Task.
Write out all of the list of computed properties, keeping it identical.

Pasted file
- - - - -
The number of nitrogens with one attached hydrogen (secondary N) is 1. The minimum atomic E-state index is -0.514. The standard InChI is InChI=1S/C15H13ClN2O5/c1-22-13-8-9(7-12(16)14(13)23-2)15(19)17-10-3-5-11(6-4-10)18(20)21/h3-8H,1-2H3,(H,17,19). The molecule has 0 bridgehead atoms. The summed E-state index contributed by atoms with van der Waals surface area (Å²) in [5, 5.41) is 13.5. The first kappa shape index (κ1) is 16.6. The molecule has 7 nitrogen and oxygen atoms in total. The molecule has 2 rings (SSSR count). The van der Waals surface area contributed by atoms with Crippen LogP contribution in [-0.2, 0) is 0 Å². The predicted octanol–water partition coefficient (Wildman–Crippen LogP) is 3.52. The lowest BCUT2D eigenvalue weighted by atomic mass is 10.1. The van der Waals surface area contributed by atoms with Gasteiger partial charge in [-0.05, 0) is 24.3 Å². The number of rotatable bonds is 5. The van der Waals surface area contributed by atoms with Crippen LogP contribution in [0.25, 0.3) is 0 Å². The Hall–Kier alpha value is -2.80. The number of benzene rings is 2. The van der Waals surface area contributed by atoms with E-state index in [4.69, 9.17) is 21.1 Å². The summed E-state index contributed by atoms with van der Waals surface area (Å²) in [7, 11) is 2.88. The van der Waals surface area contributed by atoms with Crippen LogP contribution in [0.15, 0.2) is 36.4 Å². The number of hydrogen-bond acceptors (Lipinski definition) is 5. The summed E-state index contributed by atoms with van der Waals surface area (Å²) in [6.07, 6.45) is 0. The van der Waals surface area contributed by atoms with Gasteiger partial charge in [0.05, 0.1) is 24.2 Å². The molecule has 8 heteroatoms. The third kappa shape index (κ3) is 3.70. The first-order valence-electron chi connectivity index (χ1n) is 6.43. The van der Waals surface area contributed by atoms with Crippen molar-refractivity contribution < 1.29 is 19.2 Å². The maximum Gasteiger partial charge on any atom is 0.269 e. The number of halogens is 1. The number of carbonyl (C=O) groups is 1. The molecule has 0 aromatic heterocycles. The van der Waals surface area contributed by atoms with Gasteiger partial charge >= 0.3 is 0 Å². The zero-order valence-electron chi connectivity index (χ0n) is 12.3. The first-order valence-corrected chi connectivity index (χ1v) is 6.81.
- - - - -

The number of nitrogens with one attached hydrogen (secondary N) is 1. The minimum atomic E-state index is -0.514. The standard InChI is InChI=1S/C15H13ClN2O5/c1-22-13-8-9(7-12(16)14(13)23-2)15(19)17-10-3-5-11(6-4-10)18(20)21/h3-8H,1-2H3,(H,17,19). The molecule has 0 bridgehead atoms. The summed E-state index contributed by atoms with van der Waals surface area (Å²) in [5, 5.41) is 13.5. The first kappa shape index (κ1) is 16.6. The molecule has 7 nitrogen and oxygen atoms in total. The molecule has 2 rings (SSSR count). The van der Waals surface area contributed by atoms with Crippen LogP contribution in [-0.2, 0) is 0 Å². The predicted octanol–water partition coefficient (Wildman–Crippen LogP) is 3.52. The lowest BCUT2D eigenvalue weighted by atomic mass is 10.1. The van der Waals surface area contributed by atoms with Gasteiger partial charge in [-0.05, 0) is 24.3 Å². The number of rotatable bonds is 5. The van der Waals surface area contributed by atoms with Crippen LogP contribution in [0.25, 0.3) is 0 Å². The Hall–Kier alpha value is -2.80. The number of benzene rings is 2. The van der Waals surface area contributed by atoms with E-state index in [4.69, 9.17) is 21.1 Å². The summed E-state index contributed by atoms with van der Waals surface area (Å²) in [7, 11) is 2.88. The van der Waals surface area contributed by atoms with Crippen LogP contribution in [0.15, 0.2) is 36.4 Å². The number of hydrogen-bond acceptors (Lipinski definition) is 5. The summed E-state index contributed by atoms with van der Waals surface area (Å²) in [6.07, 6.45) is 0. The van der Waals surface area contributed by atoms with Gasteiger partial charge in [0.05, 0.1) is 24.2 Å². The molecule has 8 heteroatoms. The third kappa shape index (κ3) is 3.70. The first-order valence-electron chi connectivity index (χ1n) is 6.43. The van der Waals surface area contributed by atoms with Crippen molar-refractivity contribution < 1.29 is 19.2 Å². The maximum Gasteiger partial charge on any atom is 0.269 e. The number of halogens is 1. The number of carbonyl (C=O) groups is 1. The molecule has 0 aromatic heterocycles. The van der Waals surface area contributed by atoms with Gasteiger partial charge >= 0.3 is 0 Å². The zero-order valence-electron chi connectivity index (χ0n) is 12.3. The first-order valence-corrected chi connectivity index (χ1v) is 6.81.